Re: OT -New paper on Patents
- --- In LandCafe@yahoogroups.com, Robin Harding wrote:
> Hmmm. Well, I'll look forward to the future where I: (a) Write 'brought to you by the good folks at Goldman Sachs!' into every story to earn advertising revenue;Product placement is pretty unobtrusive these days, compared to what it was like in the beginning, and advertising is getting smarter. The future will see almost imperceptible ads very precisely targeted to people who are likely to be interested in that product or service. Ads will consequently become more like editorial content. You must surely be aware that much of what passes for editorial content nowadays, under the intellectual property model, is in fact _already_ advertising, or at least PR.
> (b) Write solely about a cute kittens caught up treesIf that's where your talents and interests lie, go for it. I doubt that it is fruitful to try to second-guess what the public considers worthwhile journalism -- and it's not like the current IP monopoly privilege model spares us any coverage of kittens up trees. At least under a voting model, coverage of substantive issues would respond to the public's priorities, and not solely to the narrow financial interests of advertisers and publishers. I think you might be surprised to see MORE coverage of substantive issues when those issues are not actively being suppressed to serve the interests of advertisers and publishers.
> in order to win the public vote for tax revenues;
> or (c) SelectivelyJournalists deal in information. Some information that is not of interest to the reading, viewing or listening public might be of great interest to a private party. Why not sell it to them?
> disclose any information I learn to the highest bidder.
> Alternatively, it might be worth considering that some socialThe institution of private landowning evolved to answer a genuine problem, too. So did the institution of slavery. The fact that people get accustomed to unjust institutions that evolved to answer genuine problems, and can't imagine how the world could function without them, does not constitute an argument for their preservation:
> institutions have evolved to answer genuine problems, and seek to reform rather than overturn them.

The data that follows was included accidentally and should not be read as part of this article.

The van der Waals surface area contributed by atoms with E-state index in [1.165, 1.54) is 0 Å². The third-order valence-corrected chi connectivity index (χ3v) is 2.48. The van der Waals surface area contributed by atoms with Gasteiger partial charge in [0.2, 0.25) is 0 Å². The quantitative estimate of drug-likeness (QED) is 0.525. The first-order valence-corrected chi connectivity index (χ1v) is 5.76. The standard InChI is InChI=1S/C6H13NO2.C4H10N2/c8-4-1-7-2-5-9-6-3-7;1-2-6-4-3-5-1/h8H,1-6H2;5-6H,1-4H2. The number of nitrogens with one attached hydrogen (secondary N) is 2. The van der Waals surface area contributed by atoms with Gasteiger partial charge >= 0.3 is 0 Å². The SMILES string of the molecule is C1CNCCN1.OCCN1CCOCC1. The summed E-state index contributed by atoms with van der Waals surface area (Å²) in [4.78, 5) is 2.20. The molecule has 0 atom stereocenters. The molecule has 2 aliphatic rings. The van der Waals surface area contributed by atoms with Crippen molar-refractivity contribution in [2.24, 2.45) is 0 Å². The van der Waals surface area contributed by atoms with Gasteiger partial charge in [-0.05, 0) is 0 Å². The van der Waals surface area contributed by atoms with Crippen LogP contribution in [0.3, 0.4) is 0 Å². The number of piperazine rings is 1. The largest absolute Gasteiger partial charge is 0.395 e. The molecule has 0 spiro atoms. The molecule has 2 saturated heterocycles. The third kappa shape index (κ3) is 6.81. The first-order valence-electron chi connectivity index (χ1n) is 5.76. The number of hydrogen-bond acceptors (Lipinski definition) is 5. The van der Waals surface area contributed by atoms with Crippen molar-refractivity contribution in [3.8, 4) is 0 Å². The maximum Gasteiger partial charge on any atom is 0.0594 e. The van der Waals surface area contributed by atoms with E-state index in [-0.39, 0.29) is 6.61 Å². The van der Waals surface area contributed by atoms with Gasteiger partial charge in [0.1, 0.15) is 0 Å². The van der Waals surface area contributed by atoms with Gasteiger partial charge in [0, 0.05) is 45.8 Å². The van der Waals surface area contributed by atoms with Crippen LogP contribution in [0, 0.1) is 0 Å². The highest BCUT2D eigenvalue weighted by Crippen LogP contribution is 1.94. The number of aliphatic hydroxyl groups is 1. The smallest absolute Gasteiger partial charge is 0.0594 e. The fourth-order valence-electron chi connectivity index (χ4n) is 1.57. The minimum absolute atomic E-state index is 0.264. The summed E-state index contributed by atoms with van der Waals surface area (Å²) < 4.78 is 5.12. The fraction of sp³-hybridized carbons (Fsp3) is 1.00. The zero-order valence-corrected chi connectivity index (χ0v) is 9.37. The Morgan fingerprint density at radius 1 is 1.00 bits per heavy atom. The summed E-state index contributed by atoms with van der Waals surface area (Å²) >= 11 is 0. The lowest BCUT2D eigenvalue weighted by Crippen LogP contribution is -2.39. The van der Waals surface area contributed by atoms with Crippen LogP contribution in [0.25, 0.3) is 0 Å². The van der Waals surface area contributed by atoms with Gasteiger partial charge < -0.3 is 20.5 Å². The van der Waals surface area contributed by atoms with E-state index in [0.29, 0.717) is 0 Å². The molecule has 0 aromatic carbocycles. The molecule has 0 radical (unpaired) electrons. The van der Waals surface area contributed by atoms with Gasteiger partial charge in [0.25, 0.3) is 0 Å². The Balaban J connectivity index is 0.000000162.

"When the emancipation of the African was spoken of, and when the nation of Britain appeared to be taking into serious consideration the rightfulness of abolishing slavery, what tremendous evils were to follow! Trade was to be ruined, commerce was almost to cease, and manufacturers were to be bankrupt. Worse than all, private property was to be invaded (property in human flesh), the rights of planters sacrificed to the speculative notions of fanatics, and the British government was to commit an act that would forever deprive it of the confidence of British subjects." Patrick Edward Dove, The Theory of Human Progression, 1850
-- Roy Langston
- --- In LandCafe@yahoogroups.com, "roy_langston" wrote:
>If in doubt, apply vouchers. I have proposed reforming our governments existing media-subsidies in a relatively simple way. Divide the budget up into a per-capita amount (one should do this with all spending items, if anything as just an exercise), and allow every voter to direct their funding to one/several qualifying institutions (has editorial content, no paywall-websites) of their choice. The undecided ones will be distributed according to the distribution of preferences of those who vote.
> I don't see anything wrong with either of them. We pay a great deal of tax money to safeguard our rights through the military. It would seem justified to spend a microscopic fraction of that amount on safeguarding our rights by keeping the voting public informed. You'd just need to make the public funding of news reporting independent of political control. That could be achieved by paying publicly employed journalists strictly according to their popularity, as measured by downloads from unique addresses, periodic surveys of readers, etc. There are technological fixes for such problems.
- --- In LandCafe@yahoogroups.com, "k_r_johansen" wrote:
> If in doubt, apply vouchers. I have proposed reforming our governments existing media-subsidies in a relatively simple way. Divide the budget up into a per-capita amount (one should do this with all spending items, if anything as just an exercise), and allow every voter to direct their funding to one/several qualifying institutions (has editorial content, no paywall-websites) of their choice. The undecided ones will be distributed according to the distribution of preferences of those who vote.Ah, another good solution. Even the people who actually spend their own time looking at kittens up trees will typically _vote_ for hard-hitting political journalism over kitten-up-tree stories -- a case of "Do as I say, not as I do." I can offer a personal mea culpa: I have OFTEN caught myself looking at celebrity gossip web pages that made me think, "Why would anyone put such stupid, shallow junk on the Net? Don't people have anything better to do than look at this crap?" Well, yeah, I _do_ have better things to do... but that didn't stop me from reading the latest on Selena Gomez and Justin Bieber (am I the only one who thinks he looks like a 10-year-old girl?).
-- Roy Langston